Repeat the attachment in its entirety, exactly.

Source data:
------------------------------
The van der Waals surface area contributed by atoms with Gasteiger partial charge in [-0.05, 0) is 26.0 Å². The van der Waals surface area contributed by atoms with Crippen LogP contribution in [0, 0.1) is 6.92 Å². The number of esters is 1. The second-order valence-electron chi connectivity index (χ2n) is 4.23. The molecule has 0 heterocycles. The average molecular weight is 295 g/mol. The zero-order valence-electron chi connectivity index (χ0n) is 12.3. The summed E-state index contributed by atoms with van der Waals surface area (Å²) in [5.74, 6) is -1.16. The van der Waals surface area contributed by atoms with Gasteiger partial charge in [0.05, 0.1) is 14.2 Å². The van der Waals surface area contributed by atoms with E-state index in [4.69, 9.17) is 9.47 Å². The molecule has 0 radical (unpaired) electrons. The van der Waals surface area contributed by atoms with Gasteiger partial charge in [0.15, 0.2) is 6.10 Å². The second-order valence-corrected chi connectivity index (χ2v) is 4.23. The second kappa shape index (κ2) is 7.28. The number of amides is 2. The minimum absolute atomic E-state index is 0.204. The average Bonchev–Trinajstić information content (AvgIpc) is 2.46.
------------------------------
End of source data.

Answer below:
The van der Waals surface area contributed by atoms with Gasteiger partial charge in [-0.05, 0) is 26.0 Å². The van der Waals surface area contributed by atoms with Crippen LogP contribution in [0, 0.1) is 6.92 Å². The number of esters is 1. The second-order valence-electron chi connectivity index (χ2n) is 4.23. The molecule has 0 heterocycles. The average molecular weight is 295 g/mol. The zero-order valence-electron chi connectivity index (χ0n) is 12.3. The summed E-state index contributed by atoms with van der Waals surface area (Å²) in [5.74, 6) is -1.16. The van der Waals surface area contributed by atoms with Gasteiger partial charge in [0.05, 0.1) is 14.2 Å². The van der Waals surface area contributed by atoms with E-state index in [4.69, 9.17) is 9.47 Å². The molecule has 0 radical (unpaired) electrons. The van der Waals surface area contributed by atoms with Gasteiger partial charge in [0.15, 0.2) is 6.10 Å². The second-order valence-corrected chi connectivity index (χ2v) is 4.23. The second kappa shape index (κ2) is 7.28. The number of amides is 2. The minimum absolute atomic E-state index is 0.204. The average Bonchev–Trinajstić information content (AvgIpc) is 2.46.